Globally, there has been only one ST398 MRSA fatality reported over 9 years (compared to an estimated 18,000 annual MRSA fatalities in the USA alone).24 Population-based estimates (cases per 100,000 people per year) of the incidence of ST398 MRSA infections in pig dense areas where ST398 MRSA are prevalent are: 2 clinical infections, 0.38 invasive infections, and 0.04 bacteremia cases in the Netherlands;22,23 and 0.25 clinical infections in Denmark (none invasive).21In contrast, the CDC estimates 31.8 invasive cases and 6.3 fatalities from MRSA per 100,000 people per year in the USA.25 Although ST398 MRSA have been found in nasal swabs of USA livestock, farmers, and veterinarians,6 there has yet to be a case of infection with ST398 MRSA reported in the USA. Future reports of ST398 MRSA infections, particularly minor skin infections, are certain to occur and will need to be assessed in the context of the substantial burden of MRSA infections due to human adapted strains in the USA.

How are livestock-associated MRSA different from MRSA that cause infections in hospitals? 

Reports of medically significant ST398 MRSA infections in healthy livestock workers are few despite high exposure to MRSA. Overall, S. aureus are remarkably versatile and virulent bacteria that can survive and multiply in many environments. However, ST398 MRSA from pigs appear to contain few of the known S. aureus virulence factors (genetic components that enable them to cause severe infection),27,28 which may explain the rarity of serious clinical infections.22,27 Recently, ST398 variants were found in urban populations in the USA, China, and Europe without livestock contact. These strains are genetically distinct from animal variants, indicating that not all ST398 infections can be attributed to livestock.29,30 

How or why did livestock-associated MRSA come to be? 

The reasons for the emergence of ST398 in pigs are not understood and are likely complex. Although use of antimicrobials for growth promotion has been suggested, this simplistic hypothesis conflicts with the emergence of ST398 MRSA after growth promotion use was phased out in Europe. More plausible candidates are increased feeding of zinc to pigs consequent to removal of growth promotion antimicrobials,31 and use of long-acting injectable cephalosporins for livestock. Ongoing research indicates that pigs harbor diverse populations of methicillin-susceptible S. aureus (MSSA). In the USA, the predominant lineages of MSSA in pigs correspond with MRSA variants found in pigs around the world (ST398, ST9, ST5).32 This suggests that preexisting variants of S. aureus that are normal inhabitants of pigs have acquired resistance to methicillin, rather than the recent emergence of novel organisms in livestock.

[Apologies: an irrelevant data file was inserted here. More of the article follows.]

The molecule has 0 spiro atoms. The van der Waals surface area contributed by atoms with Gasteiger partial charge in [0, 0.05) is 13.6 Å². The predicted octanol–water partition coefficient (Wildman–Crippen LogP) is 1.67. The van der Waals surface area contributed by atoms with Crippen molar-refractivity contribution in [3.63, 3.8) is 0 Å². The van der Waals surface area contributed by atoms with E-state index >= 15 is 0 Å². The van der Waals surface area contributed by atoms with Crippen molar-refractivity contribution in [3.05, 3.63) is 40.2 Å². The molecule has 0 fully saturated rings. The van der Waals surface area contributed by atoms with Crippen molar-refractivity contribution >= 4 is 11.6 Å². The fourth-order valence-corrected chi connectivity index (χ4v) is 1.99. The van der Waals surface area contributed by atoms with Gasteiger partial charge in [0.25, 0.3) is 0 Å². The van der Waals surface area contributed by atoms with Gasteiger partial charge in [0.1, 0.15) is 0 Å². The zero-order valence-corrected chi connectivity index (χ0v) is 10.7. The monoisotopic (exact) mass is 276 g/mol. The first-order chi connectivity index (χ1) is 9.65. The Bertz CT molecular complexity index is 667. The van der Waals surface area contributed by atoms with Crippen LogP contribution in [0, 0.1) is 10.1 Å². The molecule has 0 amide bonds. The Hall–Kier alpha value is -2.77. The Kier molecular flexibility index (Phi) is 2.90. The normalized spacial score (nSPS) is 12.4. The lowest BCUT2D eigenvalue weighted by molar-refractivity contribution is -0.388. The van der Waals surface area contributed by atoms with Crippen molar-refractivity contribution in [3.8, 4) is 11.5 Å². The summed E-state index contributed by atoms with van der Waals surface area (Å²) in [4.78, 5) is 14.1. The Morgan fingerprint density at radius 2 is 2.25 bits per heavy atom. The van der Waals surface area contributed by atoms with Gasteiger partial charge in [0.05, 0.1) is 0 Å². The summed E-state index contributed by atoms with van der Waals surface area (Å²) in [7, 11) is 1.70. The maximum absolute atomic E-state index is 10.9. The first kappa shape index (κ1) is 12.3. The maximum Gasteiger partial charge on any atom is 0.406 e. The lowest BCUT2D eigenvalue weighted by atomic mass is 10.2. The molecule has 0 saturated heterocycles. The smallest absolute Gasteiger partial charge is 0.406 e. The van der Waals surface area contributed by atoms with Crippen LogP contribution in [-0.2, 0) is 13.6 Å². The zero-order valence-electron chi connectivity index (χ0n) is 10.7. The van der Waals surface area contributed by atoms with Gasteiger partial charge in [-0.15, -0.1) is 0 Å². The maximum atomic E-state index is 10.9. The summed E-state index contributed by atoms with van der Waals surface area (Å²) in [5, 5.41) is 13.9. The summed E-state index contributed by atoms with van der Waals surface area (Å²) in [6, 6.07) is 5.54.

What policy options should be considered? 

Other than increasing surveillance, only the Netherlands (where people carrying MRSA are isolated and treated before admission to hospitals), has changed health policy in response to ST398 MRSA. Hospitals now screen all livestock workers (who are commonly positive for ST398 MRSA) and this policy markedly increased health care costs. However, due to the rarity of severe ST398 MRSA infections and lower transmissibility, it is argued that less stringent containment measures are warranted in hospitals for ST398 than human MRSA to reduce costs.33 The theoretical case for reducing MRSA in livestock is self-evident,34 but no strategies to do so have been defined yet alone assessed with respect to feasibility or cost.